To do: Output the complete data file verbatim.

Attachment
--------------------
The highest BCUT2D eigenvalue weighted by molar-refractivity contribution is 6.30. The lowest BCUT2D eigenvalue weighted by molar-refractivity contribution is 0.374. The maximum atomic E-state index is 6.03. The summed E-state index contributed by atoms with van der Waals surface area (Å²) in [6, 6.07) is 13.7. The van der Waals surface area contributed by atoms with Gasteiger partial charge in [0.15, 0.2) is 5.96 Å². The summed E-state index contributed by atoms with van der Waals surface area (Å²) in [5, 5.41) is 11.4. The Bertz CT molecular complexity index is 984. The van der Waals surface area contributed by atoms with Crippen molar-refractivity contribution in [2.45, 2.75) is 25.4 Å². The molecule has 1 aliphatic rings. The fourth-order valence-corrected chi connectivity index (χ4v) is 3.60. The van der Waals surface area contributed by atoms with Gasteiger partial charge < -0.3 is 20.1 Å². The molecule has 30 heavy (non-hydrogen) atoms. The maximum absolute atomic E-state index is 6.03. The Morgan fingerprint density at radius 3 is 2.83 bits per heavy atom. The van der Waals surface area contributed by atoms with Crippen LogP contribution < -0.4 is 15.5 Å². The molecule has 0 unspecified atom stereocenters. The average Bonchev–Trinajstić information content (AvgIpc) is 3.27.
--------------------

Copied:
The highest BCUT2D eigenvalue weighted by molar-refractivity contribution is 6.30. The lowest BCUT2D eigenvalue weighted by molar-refractivity contribution is 0.374. The maximum atomic E-state index is 6.03. The summed E-state index contributed by atoms with van der Waals surface area (Å²) in [6, 6.07) is 13.7. The van der Waals surface area contributed by atoms with Gasteiger partial charge in [0.15, 0.2) is 5.96 Å². The summed E-state index contributed by atoms with van der Waals surface area (Å²) in [5, 5.41) is 11.4. The Bertz CT molecular complexity index is 984. The van der Waals surface area contributed by atoms with Crippen molar-refractivity contribution in [2.45, 2.75) is 25.4 Å². The molecule has 1 aliphatic rings. The fourth-order valence-corrected chi connectivity index (χ4v) is 3.60. The van der Waals surface area contributed by atoms with Gasteiger partial charge < -0.3 is 20.1 Å². The molecule has 30 heavy (non-hydrogen) atoms. The maximum absolute atomic E-state index is 6.03. The Morgan fingerprint density at radius 3 is 2.83 bits per heavy atom. The van der Waals surface area contributed by atoms with Crippen LogP contribution < -0.4 is 15.5 Å². The molecule has 0 unspecified atom stereocenters. The average Bonchev–Trinajstić information content (AvgIpc) is 3.27.